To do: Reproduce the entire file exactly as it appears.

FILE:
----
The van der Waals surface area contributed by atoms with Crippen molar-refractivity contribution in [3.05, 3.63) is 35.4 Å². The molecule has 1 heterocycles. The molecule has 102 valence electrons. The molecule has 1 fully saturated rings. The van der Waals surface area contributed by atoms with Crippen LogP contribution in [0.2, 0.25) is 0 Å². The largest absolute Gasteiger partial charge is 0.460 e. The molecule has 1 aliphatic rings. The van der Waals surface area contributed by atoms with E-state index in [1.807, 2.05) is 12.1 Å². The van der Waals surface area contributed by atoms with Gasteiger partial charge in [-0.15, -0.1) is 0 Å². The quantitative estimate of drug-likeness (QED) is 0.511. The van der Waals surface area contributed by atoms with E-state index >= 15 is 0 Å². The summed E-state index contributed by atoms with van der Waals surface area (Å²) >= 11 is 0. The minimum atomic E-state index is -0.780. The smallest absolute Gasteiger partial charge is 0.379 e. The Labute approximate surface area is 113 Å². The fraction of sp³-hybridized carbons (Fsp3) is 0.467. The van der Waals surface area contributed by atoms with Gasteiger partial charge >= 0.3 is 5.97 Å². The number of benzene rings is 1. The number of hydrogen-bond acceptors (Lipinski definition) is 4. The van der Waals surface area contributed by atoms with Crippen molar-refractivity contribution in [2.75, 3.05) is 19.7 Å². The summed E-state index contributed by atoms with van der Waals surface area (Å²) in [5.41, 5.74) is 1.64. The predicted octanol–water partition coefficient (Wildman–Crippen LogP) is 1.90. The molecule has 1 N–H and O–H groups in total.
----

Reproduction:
The van der Waals surface area contributed by atoms with Crippen molar-refractivity contribution in [3.05, 3.63) is 35.4 Å². The molecule has 1 heterocycles. The molecule has 102 valence electrons. The molecule has 1 fully saturated rings. The van der Waals surface area contributed by atoms with Crippen LogP contribution in [0.2, 0.25) is 0 Å². The largest absolute Gasteiger partial charge is 0.460 e. The molecule has 1 aliphatic rings. The van der Waals surface area contributed by atoms with E-state index in [1.807, 2.05) is 12.1 Å². The van der Waals surface area contributed by atoms with Gasteiger partial charge in [-0.15, -0.1) is 0 Å². The quantitative estimate of drug-likeness (QED) is 0.511. The van der Waals surface area contributed by atoms with E-state index >= 15 is 0 Å². The summed E-state index contributed by atoms with van der Waals surface area (Å²) >= 11 is 0. The minimum atomic E-state index is -0.780. The smallest absolute Gasteiger partial charge is 0.379 e. The Labute approximate surface area is 113 Å². The fraction of sp³-hybridized carbons (Fsp3) is 0.467. The van der Waals surface area contributed by atoms with Gasteiger partial charge >= 0.3 is 5.97 Å². The number of benzene rings is 1. The number of hydrogen-bond acceptors (Lipinski definition) is 4. The van der Waals surface area contributed by atoms with Crippen molar-refractivity contribution in [2.75, 3.05) is 19.7 Å². The summed E-state index contributed by atoms with van der Waals surface area (Å²) in [5.41, 5.74) is 1.64. The predicted octanol–water partition coefficient (Wildman–Crippen LogP) is 1.90. The molecule has 1 N–H and O–H groups in total.